What if the decedent had a will, and I am the named executor?

If you are a named executor in the will of a person that recently passed away, there are a few things that will need to happen before you are able to divide up the estate. Banks and other financial institutions require that executors submit Letters of Office before they grant access to accounts, stocks, and bonds.

How Can I get Letters of Office?

Letters of Office are a legal instrument, granted by a judge, that prove that a person has the authority to act on behalf of a decedent’s estate. If you are a named executor of a will, and are seeking Letters of Office, there are a few things that must occur before you can receive them.

1. File the Will

The first step in being granted Letters of Office starts by filing the Decedent’s will in the county that either they died in, or where their property is held. Each County is different in their process, but many will require the original will with the person’s signature. It is important to note that most counties in the state of Illinois, including Cook, will retain the will after it is filed. Counties will provide an option to buy a “certified copy” of the will, which is a printed scan of the will, with the seal of the county. In many cases, a certified copy of the will is not needed, so it is best to ensure that you make a copy of the will prior to filing it.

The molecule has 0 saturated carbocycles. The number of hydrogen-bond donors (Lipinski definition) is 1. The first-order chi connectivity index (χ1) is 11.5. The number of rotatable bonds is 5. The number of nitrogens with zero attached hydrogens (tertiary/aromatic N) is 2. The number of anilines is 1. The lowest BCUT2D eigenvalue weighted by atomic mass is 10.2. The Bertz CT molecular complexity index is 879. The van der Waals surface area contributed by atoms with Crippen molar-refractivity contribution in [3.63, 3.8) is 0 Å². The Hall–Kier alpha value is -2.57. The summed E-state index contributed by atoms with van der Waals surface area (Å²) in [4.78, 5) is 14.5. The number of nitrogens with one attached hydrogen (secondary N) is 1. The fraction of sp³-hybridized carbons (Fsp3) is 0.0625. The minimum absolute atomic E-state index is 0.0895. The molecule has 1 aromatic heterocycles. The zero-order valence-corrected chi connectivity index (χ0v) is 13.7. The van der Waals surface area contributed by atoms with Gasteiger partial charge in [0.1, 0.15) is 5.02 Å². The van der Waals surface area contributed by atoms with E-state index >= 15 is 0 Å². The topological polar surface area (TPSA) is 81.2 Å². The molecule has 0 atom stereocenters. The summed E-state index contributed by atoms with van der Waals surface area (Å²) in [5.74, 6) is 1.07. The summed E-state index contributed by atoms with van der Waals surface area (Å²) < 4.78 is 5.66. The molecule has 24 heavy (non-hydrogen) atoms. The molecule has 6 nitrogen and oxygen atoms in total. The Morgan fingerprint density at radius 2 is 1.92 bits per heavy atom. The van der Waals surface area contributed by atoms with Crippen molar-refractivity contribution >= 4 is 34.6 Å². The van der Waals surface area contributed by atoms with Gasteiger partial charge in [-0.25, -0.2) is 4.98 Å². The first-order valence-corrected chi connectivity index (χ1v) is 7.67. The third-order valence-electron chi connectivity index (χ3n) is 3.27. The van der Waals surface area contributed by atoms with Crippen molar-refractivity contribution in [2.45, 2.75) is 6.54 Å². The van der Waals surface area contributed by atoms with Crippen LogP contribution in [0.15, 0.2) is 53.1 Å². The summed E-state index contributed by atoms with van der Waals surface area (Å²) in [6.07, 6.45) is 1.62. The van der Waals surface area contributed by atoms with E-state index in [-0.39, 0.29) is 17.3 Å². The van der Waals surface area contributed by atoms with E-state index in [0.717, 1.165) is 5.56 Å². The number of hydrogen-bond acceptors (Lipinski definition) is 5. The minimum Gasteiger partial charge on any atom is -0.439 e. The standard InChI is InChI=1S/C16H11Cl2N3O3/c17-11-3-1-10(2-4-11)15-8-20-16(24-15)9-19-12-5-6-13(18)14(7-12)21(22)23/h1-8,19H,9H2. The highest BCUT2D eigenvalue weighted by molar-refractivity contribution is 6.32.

2. File a Petition for Probate of Will and for Letters of Administration

Once the will is filed, the next step in being granted Letters of Administration is to open up a probate estate for the decedent, which is done by filing a Petition for Probate of Will and for Letters of Administration. The standard form for Cook County can be located by searching for document “CCP 0315A.” For filers outside of Cook County, Petitions for Letters of Administration will be found sufficient when they include the following information as required by statute:

a. The name, place of residence of the person upon death.
b. The date and place of death.
c. The date of the will and whether you believe it to be the valid last will and testament of the deceased person.
d. The approximate value of the testators real and personal property.
e. Names and post office addresses of all heirs to the estate whether they are minors or disabled.
f. The name and post office address of the person named as the Executor.
g. The name and address of any fiduciary, unless supervised administration is requested.

Once you have completed this step, you must them file it with the clerk’s office. To do this, you can either go to the clerk’s office in person to file, or search online to see if the clerk’s office closest to you offers digital e-filing options.